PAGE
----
The principle of the zipper was first patented by one Elias Howe in 1851, but he did not market it. A similar device was patented in 1893 by Whitcomb Judson, who launched the Universal Fastener Company and demonstrated his invention at the 1893 Chicago World's Fair. Twenty years later he designed the modern zipper. Before the zipper, the alternative ways of fastening together two pieces of cloth were buttons, some of which had to be pulled through a buttonhole using a hooked instrument, laces, and hooks and eyes. Today the zipper is found in clothing, tents, luggage and many other applications.
YKK, which stands for Yoshida Kogyo Kabushikigaisha, was founded in 1936 in Tokyo, Japan, opened its first overseas location in 1959, and now has 270 manufacturing plants in more than 70 countries. Japan makes 90 percent of the world's zippers, the majority of which are made by YKK. The company, if not the world’s best then certainly the world’s biggest, also manufactures a number of other fasteners including snaps, buttons, hooks, buckles and a Velcro-like product. Their American subsidiary, YKK AP America Inc., which is based in Georgia, also makes a wide range of architectural products.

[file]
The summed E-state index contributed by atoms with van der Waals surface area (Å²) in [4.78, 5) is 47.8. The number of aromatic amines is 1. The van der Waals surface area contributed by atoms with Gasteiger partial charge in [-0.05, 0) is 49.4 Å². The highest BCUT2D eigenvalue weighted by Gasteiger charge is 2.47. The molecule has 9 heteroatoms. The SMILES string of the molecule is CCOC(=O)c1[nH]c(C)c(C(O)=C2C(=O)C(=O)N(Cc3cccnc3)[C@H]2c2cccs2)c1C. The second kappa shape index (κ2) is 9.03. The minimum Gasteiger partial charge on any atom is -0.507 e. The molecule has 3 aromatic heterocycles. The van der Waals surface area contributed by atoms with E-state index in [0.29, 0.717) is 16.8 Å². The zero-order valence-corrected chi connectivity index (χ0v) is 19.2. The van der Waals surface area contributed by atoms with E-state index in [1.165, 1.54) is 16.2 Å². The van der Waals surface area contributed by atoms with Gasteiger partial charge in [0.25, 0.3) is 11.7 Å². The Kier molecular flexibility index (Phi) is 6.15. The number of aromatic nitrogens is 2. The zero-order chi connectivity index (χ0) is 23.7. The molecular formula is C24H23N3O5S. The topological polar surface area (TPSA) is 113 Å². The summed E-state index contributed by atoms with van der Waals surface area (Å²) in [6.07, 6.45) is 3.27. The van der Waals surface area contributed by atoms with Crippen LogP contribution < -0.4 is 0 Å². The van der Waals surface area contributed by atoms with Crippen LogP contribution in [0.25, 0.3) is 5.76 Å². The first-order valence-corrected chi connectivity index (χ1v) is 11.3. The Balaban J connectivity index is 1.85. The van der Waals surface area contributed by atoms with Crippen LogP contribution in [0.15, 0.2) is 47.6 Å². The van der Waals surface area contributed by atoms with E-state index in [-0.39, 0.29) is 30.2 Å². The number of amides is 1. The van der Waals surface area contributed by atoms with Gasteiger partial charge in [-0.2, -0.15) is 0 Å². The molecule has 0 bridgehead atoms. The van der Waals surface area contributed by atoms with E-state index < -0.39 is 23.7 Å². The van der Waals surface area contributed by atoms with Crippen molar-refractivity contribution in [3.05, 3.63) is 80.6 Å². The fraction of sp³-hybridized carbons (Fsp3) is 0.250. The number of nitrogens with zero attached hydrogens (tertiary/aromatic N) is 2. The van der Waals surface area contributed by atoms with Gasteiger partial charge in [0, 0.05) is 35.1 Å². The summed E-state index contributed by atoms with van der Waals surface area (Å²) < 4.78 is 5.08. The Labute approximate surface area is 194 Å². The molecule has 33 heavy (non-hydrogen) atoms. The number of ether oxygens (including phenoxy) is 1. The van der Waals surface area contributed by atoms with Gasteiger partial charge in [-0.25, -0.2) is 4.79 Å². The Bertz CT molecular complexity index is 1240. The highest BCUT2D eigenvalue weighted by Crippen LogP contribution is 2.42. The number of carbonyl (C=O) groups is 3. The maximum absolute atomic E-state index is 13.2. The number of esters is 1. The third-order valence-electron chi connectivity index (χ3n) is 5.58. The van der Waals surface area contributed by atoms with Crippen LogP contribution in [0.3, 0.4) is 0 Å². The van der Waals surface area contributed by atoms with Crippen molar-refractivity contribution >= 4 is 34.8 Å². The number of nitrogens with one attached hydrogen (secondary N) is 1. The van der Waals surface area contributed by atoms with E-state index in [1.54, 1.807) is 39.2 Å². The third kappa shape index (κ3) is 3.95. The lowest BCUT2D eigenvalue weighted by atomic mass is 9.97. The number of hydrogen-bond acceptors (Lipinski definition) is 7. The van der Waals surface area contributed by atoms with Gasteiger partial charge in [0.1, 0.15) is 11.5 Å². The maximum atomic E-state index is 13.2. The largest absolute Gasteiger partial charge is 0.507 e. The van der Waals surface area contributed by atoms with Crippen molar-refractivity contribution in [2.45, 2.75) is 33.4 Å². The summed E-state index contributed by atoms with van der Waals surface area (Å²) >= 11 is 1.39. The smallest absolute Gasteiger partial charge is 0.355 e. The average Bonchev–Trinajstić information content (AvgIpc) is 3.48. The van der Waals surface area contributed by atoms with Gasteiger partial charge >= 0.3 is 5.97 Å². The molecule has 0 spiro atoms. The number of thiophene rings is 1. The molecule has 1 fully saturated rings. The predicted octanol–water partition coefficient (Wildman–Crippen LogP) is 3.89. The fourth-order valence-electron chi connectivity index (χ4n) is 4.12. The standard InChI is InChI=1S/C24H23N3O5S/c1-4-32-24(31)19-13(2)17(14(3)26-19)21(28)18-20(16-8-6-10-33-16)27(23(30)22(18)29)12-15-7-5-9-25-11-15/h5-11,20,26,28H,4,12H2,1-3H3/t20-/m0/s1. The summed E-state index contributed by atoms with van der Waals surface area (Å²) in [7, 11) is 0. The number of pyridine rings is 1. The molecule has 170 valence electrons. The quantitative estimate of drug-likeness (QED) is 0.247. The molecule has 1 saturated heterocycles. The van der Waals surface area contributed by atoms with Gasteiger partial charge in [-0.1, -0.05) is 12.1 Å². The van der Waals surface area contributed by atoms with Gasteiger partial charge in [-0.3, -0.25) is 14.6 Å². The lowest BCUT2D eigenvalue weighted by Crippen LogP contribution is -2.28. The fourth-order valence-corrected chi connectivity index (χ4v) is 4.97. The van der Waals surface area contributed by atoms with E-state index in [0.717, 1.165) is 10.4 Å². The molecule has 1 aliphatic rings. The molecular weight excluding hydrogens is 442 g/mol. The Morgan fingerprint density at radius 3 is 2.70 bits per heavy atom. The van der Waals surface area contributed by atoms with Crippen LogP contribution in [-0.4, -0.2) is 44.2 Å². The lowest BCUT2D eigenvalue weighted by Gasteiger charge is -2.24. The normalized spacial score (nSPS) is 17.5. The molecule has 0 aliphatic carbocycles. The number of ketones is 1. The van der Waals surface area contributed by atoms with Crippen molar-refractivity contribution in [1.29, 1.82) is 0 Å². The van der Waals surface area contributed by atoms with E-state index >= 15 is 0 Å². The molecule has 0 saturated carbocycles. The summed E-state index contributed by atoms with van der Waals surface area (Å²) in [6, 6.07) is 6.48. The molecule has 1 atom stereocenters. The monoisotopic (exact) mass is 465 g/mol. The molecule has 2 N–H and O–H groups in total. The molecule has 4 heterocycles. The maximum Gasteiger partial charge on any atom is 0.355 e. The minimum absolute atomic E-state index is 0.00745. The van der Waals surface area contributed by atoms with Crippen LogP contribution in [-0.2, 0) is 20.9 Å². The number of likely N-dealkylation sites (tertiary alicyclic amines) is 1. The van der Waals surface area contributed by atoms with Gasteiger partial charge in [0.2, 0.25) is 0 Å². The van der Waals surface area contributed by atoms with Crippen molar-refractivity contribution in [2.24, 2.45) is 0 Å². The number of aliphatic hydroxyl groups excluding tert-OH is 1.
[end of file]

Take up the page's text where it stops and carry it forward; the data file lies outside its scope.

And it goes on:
Aircrew and astronauts traveling in or close to the edge of space had to wear pressure suits that were completely airtight, and for this a completely airtight zipper had to be designed and manufactured. This was achieved by wrapping the teeth of the zipper in plastic sheeting, which was crimped into place using a C-shaped ring, and also incorporated a Ziploc-like fastener.
Similar zippers to those airtight ones used in space are used in the waterproof products. These are used by aircrew in immersion suits – waterproof outer clothing that keeps an airman dry and warm in the event of him ejecting over cold waters, by divers and scuba divers in their dry suits, and in hazmat suits. These zippers are usually metallic and are quite difficult to open and close, but they are unbeatable in carrying out the function for which they were designed.
Other Special Zippers
Zippers have come a long way since they were first invented at the close of the 19th century, and in some applications they have since been superseded by the strip of Velcro fastening. There are many different applications you can use zippers for. Industrial applications include suitcases and other baggage items, tents, boats and removable awnings. You can now find invisible one-way or two-way zippers, separating zippers that completely open and separate into two halves, and even rhinestone zippers and other fashion items.